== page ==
Fuel for Stoves and Open Fires
When considering what fuel for stoves and open fires, please keep in mind that it’s not as simple as it first appears. You would be forgiven for thinking that it just simply boils down to whether you should burn wood or coal.
However, bear in mind that Fire and Rescue Services state that burning wet and unseasoned wood is one of the top causes of chimney fires, second only to infrequent chimney cleaning.
Not only does your choice in fuel affect the risk of chimney fires in your home but in some cases picking the wrong fuel can actually damage your chimney liner – requiring replacement typically within as little as 5 years. Not the 20-30 years that your chimney liner should be lasting you.
So, let’s get into the few details you need to be aware of when picking solid fuel for stoves and open fireplaces.
Choosing the right fuel:
If you don’t live in a smoke controlled zone, the type of fuel you burn will be dependent on the type of appliance you have:
Appliance type Fuel
Open fireplace Kiln dried wood, seasoned wood, house coal & smokeless coal
Multi-fuel stove Kiln dried wood, seasoned wood & smokeless coal
Wood burning stove Kiln dried wood, seasoned wood
Please note the type of fuel you can burn will also depend on the grade of liner you have installed. If you have a grade 316 stainless steel liner then you cannot burn smokeless coal.
Dangers of burning unsuitable fuel:
Burning wood that isn’t properly seasoned or kiln dried will create tar and creosote in your chimney. This in turn acts as fuel for chimney fires putting yourself and your home at risk.
Burning smokeless coal on a grade 316 stainless steel liner will damage the liner and invalidate its warranty.
Do you live in a smoke controlled zone?
If you live in a smoke controlled zone you will need smokeless coal. To check if you do live in one of these areas then your best bet is contacting your local council; most have a search facility on their website which will identify whether or not your home falls into a smoke controlled zone.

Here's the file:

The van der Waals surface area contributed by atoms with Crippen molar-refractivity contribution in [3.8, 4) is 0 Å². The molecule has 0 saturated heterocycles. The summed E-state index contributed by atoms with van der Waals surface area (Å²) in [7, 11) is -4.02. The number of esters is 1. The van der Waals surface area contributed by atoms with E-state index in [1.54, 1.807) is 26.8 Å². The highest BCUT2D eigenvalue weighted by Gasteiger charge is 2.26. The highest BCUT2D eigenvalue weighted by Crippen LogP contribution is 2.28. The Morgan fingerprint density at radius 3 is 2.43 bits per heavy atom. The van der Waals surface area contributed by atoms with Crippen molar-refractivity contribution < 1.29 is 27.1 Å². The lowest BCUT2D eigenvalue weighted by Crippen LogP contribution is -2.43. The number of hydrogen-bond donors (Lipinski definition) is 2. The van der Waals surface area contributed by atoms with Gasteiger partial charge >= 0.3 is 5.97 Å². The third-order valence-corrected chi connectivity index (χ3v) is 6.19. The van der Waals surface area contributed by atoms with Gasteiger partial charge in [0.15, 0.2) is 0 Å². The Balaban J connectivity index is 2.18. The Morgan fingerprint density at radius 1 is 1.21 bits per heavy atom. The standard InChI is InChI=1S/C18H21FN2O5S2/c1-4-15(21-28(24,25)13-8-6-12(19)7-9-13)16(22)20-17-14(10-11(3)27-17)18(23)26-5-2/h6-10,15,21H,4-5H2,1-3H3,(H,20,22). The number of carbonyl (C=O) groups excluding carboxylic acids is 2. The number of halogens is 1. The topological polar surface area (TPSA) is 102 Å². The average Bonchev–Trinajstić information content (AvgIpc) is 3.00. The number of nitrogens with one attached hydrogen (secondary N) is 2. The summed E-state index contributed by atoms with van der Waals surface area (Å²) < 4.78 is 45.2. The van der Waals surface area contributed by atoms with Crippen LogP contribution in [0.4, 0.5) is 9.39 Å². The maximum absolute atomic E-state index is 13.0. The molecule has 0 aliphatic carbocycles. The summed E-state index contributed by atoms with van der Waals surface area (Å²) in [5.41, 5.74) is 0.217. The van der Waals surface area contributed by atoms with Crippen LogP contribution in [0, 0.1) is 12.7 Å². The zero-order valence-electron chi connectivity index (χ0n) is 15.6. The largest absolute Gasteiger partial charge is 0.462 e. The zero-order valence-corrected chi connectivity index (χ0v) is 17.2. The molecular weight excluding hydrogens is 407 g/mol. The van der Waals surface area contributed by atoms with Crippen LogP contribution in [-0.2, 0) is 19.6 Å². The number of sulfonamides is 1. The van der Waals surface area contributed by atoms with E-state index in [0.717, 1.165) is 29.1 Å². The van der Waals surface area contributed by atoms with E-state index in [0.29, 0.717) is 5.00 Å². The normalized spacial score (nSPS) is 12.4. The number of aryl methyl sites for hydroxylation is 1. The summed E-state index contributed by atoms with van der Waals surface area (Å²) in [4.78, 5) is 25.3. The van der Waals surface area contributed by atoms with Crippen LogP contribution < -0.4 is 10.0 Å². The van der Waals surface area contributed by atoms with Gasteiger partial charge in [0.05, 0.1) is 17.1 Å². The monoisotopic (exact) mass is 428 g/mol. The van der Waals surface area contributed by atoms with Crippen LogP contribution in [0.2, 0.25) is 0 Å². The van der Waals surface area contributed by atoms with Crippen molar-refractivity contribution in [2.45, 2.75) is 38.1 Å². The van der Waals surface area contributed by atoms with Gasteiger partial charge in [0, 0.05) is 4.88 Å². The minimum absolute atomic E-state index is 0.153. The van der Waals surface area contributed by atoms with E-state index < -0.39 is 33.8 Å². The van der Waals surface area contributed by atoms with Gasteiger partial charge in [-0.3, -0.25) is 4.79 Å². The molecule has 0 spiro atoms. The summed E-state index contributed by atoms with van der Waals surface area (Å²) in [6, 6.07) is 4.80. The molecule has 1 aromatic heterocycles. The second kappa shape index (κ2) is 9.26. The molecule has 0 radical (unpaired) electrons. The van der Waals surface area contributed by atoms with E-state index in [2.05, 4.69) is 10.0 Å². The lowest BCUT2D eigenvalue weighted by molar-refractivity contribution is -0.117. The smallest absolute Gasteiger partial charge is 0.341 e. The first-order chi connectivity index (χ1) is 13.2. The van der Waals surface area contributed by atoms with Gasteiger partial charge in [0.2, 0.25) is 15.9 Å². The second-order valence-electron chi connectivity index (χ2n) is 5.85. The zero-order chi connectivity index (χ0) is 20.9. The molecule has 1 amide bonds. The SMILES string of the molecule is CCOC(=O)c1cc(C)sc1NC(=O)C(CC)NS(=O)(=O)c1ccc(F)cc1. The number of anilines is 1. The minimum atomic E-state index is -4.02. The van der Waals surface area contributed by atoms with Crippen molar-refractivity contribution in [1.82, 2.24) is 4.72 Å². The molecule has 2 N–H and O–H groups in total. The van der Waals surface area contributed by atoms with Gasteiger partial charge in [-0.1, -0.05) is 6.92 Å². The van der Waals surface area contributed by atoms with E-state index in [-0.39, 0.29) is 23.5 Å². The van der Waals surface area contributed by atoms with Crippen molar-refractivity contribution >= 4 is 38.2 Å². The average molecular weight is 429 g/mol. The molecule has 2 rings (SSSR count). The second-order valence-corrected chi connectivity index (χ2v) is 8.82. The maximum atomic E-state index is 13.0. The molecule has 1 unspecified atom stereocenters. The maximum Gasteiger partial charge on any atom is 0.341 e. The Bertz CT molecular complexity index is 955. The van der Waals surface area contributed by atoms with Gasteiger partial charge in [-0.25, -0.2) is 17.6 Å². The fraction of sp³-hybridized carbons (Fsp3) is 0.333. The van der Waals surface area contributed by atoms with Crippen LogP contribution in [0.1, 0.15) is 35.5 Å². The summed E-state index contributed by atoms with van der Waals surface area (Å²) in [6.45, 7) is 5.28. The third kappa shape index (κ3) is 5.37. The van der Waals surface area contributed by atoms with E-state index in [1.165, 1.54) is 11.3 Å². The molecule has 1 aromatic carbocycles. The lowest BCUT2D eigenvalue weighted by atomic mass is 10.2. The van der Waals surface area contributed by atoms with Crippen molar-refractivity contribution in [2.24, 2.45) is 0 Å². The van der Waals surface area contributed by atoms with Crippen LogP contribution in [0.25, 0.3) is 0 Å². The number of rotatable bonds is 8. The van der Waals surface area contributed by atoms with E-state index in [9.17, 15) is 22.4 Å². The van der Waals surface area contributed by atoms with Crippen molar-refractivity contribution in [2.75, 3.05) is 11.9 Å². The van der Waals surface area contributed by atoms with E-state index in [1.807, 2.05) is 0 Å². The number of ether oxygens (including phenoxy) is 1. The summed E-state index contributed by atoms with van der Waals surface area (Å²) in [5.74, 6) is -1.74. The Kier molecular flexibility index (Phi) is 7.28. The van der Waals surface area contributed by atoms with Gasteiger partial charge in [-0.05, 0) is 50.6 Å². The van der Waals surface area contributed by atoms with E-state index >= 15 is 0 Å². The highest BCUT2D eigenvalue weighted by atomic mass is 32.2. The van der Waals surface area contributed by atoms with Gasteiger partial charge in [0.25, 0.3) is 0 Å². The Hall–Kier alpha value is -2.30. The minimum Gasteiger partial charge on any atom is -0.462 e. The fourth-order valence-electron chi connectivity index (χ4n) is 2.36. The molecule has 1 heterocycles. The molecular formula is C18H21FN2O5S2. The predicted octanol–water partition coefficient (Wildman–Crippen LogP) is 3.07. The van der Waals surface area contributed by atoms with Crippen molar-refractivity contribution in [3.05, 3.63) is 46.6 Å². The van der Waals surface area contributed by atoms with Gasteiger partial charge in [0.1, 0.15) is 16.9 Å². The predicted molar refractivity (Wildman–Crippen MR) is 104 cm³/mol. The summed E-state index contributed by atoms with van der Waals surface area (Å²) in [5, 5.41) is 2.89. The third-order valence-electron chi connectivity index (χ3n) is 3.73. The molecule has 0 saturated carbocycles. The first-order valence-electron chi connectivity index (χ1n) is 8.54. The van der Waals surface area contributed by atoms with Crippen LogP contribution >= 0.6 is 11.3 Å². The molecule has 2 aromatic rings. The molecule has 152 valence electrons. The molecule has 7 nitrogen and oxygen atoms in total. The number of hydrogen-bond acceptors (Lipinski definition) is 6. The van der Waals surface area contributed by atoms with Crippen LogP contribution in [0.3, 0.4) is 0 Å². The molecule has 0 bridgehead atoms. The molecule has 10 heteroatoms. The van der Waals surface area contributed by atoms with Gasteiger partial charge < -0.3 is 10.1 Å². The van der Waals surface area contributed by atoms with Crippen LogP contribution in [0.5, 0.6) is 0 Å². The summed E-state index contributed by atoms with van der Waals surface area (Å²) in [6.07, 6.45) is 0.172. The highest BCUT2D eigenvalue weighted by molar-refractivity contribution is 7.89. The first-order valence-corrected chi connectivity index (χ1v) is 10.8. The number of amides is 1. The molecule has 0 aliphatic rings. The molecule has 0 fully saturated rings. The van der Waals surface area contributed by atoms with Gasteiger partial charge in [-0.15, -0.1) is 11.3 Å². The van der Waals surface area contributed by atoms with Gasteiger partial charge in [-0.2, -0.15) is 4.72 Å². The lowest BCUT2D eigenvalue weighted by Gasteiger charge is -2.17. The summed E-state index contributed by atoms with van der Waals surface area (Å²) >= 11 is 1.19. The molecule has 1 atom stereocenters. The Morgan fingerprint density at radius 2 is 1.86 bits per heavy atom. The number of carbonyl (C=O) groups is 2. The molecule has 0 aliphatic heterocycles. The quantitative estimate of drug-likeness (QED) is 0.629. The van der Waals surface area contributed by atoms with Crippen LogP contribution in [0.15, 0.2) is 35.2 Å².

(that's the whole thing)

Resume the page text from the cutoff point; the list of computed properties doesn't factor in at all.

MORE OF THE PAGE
If your home does fall into the smoke controlled zone, then there are two questions you’ll need to know the answers to:
- Is my stove DEFRA Approved?
- What type of chimney liner do I have?
If you have a DEFRA Approved stove this means that you are allowed to burn smokeless coal and seasoned wood. If you don’t have a DEFRA Approved stove or you have an open fireplace you are only allowed to burn smokeless coal. If you don’t follow these guidelines you will be breaking the law.
It’s important that you know what type of liner you have as some liners are not suitable for burning smokeless coal. You can find this information on the installation certificate or the data plate. If it states a grade 316 stainless steel liner, then your liner is not suitable for burning smokeless coal.
What’s the difference between wet and dry wood?
When discussing the moisture levels of wood, there are typically two terms used; wet wood and dry wood. The differentiating moisture level is 50% – wood with a moisture level of 50% or higher is defined as wet wood. The optimum range of moisture in wood is 10%-20%, anything over 20% needs to season further.
What is seasoned wood?
Many people mistake the moisture content of wood to only relate to wetness of the wood from rain. So therefore, the assumption is that if the wood is left somewhere to dry for a few months so it’s dry to the touch it’s ok to burn. Unfortunately this isn’t the case and catches many people out. The moisture content relates to the cells within the wood and the fact that those cells hold moisture. The seasoning process enables those cells and sap to dry out.
Another area that catches people out is the length of time required for seasoning. To properly season wood, once it has felled it needs to be left to season for 5-6 years before it can be safely burnt on your stove or fireplace.
Part seasoned wood which has been left to seasoned for 2-3 years can be purchased cheaper than fully seasoned wood but it is expected that you will leave it to season for a further 2-3 years before using it. That’s why it’s cheaper than fully seasoned wood.
Many local log suppliers only season wood for 2 years and sell it as seasoned wood with no information on the requirements by the customer for further seasoning. So make sure you’re aware of what you’re purchasing and when it’s safe to use as fuel.
Why does the moisture level of wood matter?